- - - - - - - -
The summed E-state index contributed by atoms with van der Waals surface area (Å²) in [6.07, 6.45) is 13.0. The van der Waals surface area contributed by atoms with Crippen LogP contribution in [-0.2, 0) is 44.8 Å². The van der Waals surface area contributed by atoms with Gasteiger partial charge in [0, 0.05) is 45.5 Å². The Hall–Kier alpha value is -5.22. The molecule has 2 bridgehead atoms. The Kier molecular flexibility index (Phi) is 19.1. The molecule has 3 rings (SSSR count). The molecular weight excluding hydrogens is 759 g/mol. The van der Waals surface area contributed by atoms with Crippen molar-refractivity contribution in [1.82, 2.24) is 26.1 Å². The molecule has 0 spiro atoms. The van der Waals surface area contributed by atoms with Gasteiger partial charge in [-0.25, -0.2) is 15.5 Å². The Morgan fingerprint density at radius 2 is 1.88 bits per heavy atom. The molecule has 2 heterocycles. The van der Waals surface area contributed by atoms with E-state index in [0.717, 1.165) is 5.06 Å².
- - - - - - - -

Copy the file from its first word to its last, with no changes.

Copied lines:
The summed E-state index contributed by atoms with van der Waals surface area (Å²) in [6.07, 6.45) is 13.0. The van der Waals surface area contributed by atoms with Crippen LogP contribution in [-0.2, 0) is 44.8 Å². The van der Waals surface area contributed by atoms with Gasteiger partial charge in [0, 0.05) is 45.5 Å². The Hall–Kier alpha value is -5.22. The molecule has 2 bridgehead atoms. The Kier molecular flexibility index (Phi) is 19.1. The molecule has 3 rings (SSSR count). The molecular weight excluding hydrogens is 759 g/mol. The van der Waals surface area contributed by atoms with Crippen molar-refractivity contribution in [1.82, 2.24) is 26.1 Å². The molecule has 0 spiro atoms. The van der Waals surface area contributed by atoms with Gasteiger partial charge in [-0.25, -0.2) is 15.5 Å². The Morgan fingerprint density at radius 2 is 1.88 bits per heavy atom. The molecule has 2 heterocycles. The van der Waals surface area contributed by atoms with E-state index in [0.717, 1.165) is 5.06 Å².